A 12-year-old accused of opening fire Tuesday in a New Mexico middle school -- wounding a teacher and two students -- may have warned some classmates not to come to school.
In the latest school shooting to hit the United States, the boy allegedly burst into his school gym, filled with 500 of his fellow students, pulled out a gun, and started shooting.
The incident finished dramatically when a teacher, himself lightly wounded in the attack, talked the shooter into putting down the gun and surrendering to police.
Berrendo Middle School remained closed Wednesday after the shooting, with residents organizing a vigil to support the two injured students.
John Masterson, the teacher who stopped the shooter, sustained very minor injuries.
New Mexico's Governor Susana Martinez said at a press conference Tuesday night that one of the students, 13-year-old Kendal Sanders, "has come out of surgery and her condition has been upgraded to stable and she is recovering.
"She's suffered injury to her right shoulder," Martinez explained.
The other injured student, an 11-year-old boy whose name was not given "was injured more severely than Kendal," Martinez said.
The boy, whose age was initially identified as 12, was "in surgery for a second time (Tuesday) afternoon and his condition is still listed as critical," she added.
"He's suffered injuries to the side of his face and his neck."
Peter Kassetas, New Mexico police chief, confirmed that the alleged shooter was "a male, 12 years of age" who used "a 20-gauge shotgun" he had hidden in a bag.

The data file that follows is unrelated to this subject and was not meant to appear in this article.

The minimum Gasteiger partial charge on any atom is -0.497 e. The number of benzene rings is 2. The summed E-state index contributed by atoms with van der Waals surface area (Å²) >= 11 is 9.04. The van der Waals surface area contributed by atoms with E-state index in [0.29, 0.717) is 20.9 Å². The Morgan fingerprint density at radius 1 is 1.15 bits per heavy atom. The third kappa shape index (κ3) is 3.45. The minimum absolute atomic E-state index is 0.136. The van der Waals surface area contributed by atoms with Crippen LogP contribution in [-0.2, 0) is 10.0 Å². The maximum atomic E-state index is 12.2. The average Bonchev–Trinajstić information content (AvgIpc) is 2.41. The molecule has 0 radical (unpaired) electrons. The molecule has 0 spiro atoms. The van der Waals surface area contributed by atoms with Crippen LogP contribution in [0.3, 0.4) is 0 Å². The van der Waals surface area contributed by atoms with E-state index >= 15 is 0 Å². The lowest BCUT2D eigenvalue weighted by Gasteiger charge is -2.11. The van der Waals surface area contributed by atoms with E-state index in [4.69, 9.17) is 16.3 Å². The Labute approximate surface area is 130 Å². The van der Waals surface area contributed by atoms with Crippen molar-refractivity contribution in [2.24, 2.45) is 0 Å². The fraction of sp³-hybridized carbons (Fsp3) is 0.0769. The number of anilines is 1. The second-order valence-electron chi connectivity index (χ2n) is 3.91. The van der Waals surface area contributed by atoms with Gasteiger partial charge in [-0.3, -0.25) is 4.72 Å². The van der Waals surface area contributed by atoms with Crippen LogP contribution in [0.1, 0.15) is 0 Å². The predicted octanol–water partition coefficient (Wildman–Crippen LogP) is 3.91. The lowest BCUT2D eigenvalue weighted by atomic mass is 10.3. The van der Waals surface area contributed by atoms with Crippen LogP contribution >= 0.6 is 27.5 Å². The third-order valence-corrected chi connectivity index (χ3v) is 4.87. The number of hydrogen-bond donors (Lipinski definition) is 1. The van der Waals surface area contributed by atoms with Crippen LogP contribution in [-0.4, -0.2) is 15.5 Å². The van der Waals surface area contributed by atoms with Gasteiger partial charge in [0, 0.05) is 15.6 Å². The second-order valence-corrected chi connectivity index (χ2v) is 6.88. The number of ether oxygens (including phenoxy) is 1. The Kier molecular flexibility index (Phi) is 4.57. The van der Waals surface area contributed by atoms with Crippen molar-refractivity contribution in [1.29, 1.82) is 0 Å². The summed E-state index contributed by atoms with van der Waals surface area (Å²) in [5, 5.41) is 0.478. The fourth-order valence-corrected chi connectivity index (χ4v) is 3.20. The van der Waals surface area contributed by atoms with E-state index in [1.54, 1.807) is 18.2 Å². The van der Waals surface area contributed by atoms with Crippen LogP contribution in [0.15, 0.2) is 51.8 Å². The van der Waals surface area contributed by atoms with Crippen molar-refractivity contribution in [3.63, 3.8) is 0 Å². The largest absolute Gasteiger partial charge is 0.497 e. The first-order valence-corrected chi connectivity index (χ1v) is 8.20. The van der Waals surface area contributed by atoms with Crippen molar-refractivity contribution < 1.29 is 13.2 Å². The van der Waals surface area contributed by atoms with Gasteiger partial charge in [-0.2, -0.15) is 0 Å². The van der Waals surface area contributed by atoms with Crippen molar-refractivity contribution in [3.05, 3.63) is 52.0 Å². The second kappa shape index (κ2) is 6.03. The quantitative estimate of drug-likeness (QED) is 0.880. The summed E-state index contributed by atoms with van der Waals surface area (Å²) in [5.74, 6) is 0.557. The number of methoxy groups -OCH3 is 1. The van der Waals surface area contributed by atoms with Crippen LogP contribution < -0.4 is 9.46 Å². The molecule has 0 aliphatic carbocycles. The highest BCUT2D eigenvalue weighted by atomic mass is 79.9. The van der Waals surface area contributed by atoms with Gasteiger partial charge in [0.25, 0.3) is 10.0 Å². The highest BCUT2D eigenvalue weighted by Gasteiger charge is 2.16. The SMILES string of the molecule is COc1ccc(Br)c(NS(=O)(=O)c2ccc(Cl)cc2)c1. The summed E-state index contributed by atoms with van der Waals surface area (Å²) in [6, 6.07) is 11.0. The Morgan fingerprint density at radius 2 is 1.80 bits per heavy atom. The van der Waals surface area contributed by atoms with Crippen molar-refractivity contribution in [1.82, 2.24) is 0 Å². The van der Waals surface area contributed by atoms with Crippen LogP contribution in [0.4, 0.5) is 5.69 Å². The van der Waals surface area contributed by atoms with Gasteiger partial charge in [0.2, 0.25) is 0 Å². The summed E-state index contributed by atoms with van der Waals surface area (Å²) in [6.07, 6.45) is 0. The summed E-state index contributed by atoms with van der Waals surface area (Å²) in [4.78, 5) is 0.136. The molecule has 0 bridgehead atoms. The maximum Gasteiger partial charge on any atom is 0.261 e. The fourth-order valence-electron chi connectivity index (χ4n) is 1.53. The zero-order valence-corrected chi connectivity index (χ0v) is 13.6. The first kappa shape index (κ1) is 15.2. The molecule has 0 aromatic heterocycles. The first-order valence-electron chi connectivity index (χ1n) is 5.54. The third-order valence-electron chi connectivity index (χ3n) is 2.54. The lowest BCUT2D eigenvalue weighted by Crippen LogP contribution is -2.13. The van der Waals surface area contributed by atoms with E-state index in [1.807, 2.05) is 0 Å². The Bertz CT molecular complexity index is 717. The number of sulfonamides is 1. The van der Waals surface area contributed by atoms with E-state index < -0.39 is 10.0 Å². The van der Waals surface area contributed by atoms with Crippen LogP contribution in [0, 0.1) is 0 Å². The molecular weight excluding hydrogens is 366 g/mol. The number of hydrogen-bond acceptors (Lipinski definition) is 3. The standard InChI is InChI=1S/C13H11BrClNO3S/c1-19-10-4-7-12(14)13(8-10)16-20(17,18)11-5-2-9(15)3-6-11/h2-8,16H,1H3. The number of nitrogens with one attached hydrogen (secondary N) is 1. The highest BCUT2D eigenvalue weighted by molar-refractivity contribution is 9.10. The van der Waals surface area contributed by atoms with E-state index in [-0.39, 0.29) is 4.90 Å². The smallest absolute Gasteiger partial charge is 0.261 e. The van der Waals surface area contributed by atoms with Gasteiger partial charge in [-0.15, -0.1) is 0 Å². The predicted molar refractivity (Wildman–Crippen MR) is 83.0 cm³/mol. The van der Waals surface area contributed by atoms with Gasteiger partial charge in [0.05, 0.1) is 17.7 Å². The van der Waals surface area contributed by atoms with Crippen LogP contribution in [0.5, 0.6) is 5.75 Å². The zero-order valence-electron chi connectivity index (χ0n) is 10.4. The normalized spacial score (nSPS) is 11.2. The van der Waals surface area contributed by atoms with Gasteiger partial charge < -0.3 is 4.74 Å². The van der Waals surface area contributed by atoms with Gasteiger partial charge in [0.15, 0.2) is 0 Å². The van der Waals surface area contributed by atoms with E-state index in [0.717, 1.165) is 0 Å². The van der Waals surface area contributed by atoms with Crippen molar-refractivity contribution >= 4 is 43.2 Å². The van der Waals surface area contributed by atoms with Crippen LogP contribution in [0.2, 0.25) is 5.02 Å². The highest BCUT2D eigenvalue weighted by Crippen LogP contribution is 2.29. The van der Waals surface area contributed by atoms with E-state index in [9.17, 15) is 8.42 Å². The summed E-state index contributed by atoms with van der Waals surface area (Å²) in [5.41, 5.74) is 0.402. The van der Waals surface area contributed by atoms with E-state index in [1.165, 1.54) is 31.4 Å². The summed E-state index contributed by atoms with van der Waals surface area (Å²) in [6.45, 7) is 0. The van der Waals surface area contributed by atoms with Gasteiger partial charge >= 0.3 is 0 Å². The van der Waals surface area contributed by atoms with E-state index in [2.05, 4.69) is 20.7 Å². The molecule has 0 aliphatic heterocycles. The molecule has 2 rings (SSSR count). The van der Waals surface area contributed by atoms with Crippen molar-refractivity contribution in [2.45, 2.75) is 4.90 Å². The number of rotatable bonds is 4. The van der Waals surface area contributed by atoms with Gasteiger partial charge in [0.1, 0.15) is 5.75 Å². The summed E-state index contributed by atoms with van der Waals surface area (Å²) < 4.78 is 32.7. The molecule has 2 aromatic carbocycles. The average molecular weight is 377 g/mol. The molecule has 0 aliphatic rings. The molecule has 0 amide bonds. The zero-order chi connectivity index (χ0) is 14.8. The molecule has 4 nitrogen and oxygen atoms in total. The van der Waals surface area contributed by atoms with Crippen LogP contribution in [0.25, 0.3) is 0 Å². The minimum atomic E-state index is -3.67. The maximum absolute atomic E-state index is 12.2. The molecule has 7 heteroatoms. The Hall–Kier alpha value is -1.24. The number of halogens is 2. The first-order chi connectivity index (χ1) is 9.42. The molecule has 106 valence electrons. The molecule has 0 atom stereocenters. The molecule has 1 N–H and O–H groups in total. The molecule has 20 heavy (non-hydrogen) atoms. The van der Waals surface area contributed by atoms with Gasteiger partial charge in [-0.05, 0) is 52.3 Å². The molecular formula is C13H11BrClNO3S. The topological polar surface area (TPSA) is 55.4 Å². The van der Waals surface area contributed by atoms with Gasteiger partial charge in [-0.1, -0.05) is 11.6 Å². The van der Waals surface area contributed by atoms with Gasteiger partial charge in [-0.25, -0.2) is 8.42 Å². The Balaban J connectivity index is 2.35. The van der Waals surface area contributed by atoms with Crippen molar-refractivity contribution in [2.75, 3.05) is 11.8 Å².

His motive remains unknown but police were in the process of searching his locker at school, a bag and "a residence here in the Roswell area," without specifying whether it was the suspect's home.
The boy may also have warned his classmates what was coming, Kassetas said.
"We got some preliminary information that possibly some of the students were warned by the individual prior the shooting not to go to school. We have not corroborated that yet," he told reporters.
Governor Martinez praised what she called the heroic actions of the teacher who stopped the shooter.
Masterson, who had his back to the shooter initially, turned when he heard the first shot.
At that point, he "sees that the young man shoots and shoots and then is pointing the firearm at Mr Masterson. Mr Masterson then begins to talk to him," telling him to put down his weapon.
And then "the young man put the gun down and raised his hands," Martinez said.
Later, the wounded teacher "didn't ask for any medical care because he wanted to continue to take care of the children that were in the gym," Martinez had said.
The incident was the latest in a long line of US school shootings that have triggered a nationwide debate over gun control.
President Barack Obama called for tighter gun ownership laws in the aftermath of the December 2012 shooting at Sandy Hook Elementary in Newtown, Connecticut, where 20 children and six adult staff members were shot dead by a heavily armed gunman.
[Image via Agence France-Presse]